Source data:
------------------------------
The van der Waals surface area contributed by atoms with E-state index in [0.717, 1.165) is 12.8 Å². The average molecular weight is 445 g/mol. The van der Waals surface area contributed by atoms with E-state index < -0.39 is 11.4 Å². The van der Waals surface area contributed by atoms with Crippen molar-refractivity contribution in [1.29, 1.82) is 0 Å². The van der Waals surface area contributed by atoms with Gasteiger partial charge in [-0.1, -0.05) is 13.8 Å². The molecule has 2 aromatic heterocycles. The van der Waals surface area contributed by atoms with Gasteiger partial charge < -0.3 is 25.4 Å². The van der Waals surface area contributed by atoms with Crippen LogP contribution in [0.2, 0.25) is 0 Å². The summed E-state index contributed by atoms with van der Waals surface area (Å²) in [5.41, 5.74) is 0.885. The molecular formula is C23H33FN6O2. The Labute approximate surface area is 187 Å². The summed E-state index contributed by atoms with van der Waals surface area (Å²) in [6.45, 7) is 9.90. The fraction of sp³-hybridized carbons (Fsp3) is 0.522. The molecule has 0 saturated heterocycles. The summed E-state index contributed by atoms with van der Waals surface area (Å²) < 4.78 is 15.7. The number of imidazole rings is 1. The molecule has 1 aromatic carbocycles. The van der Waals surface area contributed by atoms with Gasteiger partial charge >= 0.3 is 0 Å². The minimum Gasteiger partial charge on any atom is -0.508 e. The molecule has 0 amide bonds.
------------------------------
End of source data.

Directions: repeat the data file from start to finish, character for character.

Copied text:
The van der Waals surface area contributed by atoms with E-state index in [0.717, 1.165) is 12.8 Å². The average molecular weight is 445 g/mol. The van der Waals surface area contributed by atoms with E-state index < -0.39 is 11.4 Å². The van der Waals surface area contributed by atoms with Crippen molar-refractivity contribution in [1.29, 1.82) is 0 Å². The van der Waals surface area contributed by atoms with Gasteiger partial charge in [-0.1, -0.05) is 13.8 Å². The molecule has 2 aromatic heterocycles. The van der Waals surface area contributed by atoms with Gasteiger partial charge < -0.3 is 25.4 Å². The van der Waals surface area contributed by atoms with Crippen LogP contribution in [0.2, 0.25) is 0 Å². The summed E-state index contributed by atoms with van der Waals surface area (Å²) in [5.41, 5.74) is 0.885. The molecular formula is C23H33FN6O2. The Labute approximate surface area is 187 Å². The summed E-state index contributed by atoms with van der Waals surface area (Å²) in [6.45, 7) is 9.90. The fraction of sp³-hybridized carbons (Fsp3) is 0.522. The molecule has 0 saturated heterocycles. The summed E-state index contributed by atoms with van der Waals surface area (Å²) < 4.78 is 15.7. The number of imidazole rings is 1. The molecule has 1 aromatic carbocycles. The van der Waals surface area contributed by atoms with Gasteiger partial charge >= 0.3 is 0 Å². The minimum Gasteiger partial charge on any atom is -0.508 e. The molecule has 0 amide bonds.